New Year’s Resolutions for Working Daughters

Happy New Year! In 2017 I spoke to so many working daughters who put their own lives on hold to care for their aging parents. It’s a noble move, but a limiting one. To be sure, I know first hand how difficult it is to have a life when you are in the throes of eldercare, but you must.

Maybe that life doesn’t look like what it had. Almost certainly it doesn’t look like anything you ever imagined. (No one plays pretend caregiver when they are kids.) But it is the only life you have. And the reason it’s so important to maintain, it is that caregiving eventually ends. And if you don’t maintain some semblance of a life during caregiving, where will you be when you arrive on the other side? (Think of your empty nester friends who lost themselves to parenthood only to feel lost when their kids grew up.)

Studies have shown that there is indeed a caregiver’s gain, an upside to caregiving – it can make you both physically and emotionally stronger. Those most likely to experience that gain are those who accept their circumstances and maintain their own lives.

Or maybe, caregiving never ends for you. Someone once told me there are no former caregivers because we continue to care for others by passing along the knowledge we gain. If that is your perspective, you still need to maintain some parts of your life during caregiving in order to continue to be of service.

So, as we wind down 2017, a time to make New Year’s resolutions for 2018, why not resolve to get a life? (Or maintain the life you do have?) Read on to learn 4 critical steps to having a life while caring for someone else.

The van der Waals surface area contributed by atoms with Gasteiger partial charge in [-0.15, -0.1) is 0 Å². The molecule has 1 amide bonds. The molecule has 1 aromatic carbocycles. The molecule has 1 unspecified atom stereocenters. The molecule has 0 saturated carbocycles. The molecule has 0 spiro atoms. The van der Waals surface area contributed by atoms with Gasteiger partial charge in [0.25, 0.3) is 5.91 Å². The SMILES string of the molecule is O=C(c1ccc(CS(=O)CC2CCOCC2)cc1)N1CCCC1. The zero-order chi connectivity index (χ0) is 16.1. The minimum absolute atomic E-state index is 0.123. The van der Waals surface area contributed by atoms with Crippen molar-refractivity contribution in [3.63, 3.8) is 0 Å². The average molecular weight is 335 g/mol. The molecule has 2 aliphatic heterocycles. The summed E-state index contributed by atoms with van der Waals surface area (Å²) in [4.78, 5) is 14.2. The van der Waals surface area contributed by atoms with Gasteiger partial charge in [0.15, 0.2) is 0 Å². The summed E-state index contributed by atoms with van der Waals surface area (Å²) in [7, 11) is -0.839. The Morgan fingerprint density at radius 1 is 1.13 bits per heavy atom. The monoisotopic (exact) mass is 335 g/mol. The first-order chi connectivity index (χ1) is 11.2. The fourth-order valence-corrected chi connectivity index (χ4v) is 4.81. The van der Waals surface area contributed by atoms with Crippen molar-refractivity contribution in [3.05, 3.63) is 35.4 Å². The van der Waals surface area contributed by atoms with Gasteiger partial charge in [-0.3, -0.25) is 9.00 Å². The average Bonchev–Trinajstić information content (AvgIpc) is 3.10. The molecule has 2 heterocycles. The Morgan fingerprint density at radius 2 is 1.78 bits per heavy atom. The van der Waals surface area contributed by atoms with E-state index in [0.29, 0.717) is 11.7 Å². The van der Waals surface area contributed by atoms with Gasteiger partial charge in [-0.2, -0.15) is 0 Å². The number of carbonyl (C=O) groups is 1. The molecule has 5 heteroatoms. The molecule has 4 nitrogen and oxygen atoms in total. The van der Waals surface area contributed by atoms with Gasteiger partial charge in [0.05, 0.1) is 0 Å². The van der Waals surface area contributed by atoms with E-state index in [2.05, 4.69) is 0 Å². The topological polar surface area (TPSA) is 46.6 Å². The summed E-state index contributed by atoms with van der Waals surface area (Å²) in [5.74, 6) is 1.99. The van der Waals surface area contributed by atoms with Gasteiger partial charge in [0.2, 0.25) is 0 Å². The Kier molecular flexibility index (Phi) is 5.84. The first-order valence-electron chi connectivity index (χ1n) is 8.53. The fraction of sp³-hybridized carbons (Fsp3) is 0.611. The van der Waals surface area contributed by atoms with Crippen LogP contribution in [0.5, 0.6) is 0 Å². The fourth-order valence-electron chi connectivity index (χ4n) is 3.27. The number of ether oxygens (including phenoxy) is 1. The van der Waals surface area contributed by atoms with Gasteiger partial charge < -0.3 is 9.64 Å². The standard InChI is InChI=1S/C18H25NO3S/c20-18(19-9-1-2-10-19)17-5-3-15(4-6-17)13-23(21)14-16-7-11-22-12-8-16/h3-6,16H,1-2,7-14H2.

1. Practice acceptance. The first step is always acceptance. Accept that where you are is where you are. One of the most dangerous things you can do in life – as a caregiver, or in any situation – is wait until.. .wait until things get better, until someone heals, until work slows down, until you get thinner, until you find the perfect partner. Your life is now, not when some future event happens. So how do you choose to live this life?

 

  1. Banish magical thinking. Along the same lines of accepting, give up any magical thinking you may be unconsciously practicing. What is magical thinking? It’s thinking that you are going to be rescued, that the diagnosis was incorrect, that your parent is just forgetful – nothing more serious, that work will get easier, that your siblings will start helping out. The sooner you acknowledge your reality, the sooner you can improve upon it.

 

  1. Plan for the other side. Thinking about the other side of caregiving makes us feel guilty because we know what it means when the people we care for no longer need us – it’s not usually a good thing. But caregiving does end and smart caregivers think about what they want to have in place when that happens. Your life might not look like it did pre-caregiving, but what can it look like? What do you need to do during the caregiving phase to have that life in place? Will you want to rebuild your career? Then you need to keep your foot on the gas pedal at work. Will you want to rekindle your non-caregiving relationships? Then you need to continue to invest some time with the people that matter most even while attending to the person you care for. Will you want to be healthy? Then carve out some time for sleep, exercise, and eating well now. Thinking about what you want for the future will guide you through your caregiving experience. If you focus on your goals for the future, you will make time for your life in the present.

 

  1.  Value what you have. And perhaps most important of all, remember that your life is as important as the life of the person you care for. Why is it that we so often don’t prioritize someone’s needs until that person is in crisis? Your life doesn’t need to crumble in order for you to value it. Your life is as valuable as the life of the person you care for. What can you do to honor both the person you care for and the caregiver (that’s you!)?

You might also like:

New Year’s Resolutions for Caregivers

Caregiver Bill of Rights

 

 

 

 

 

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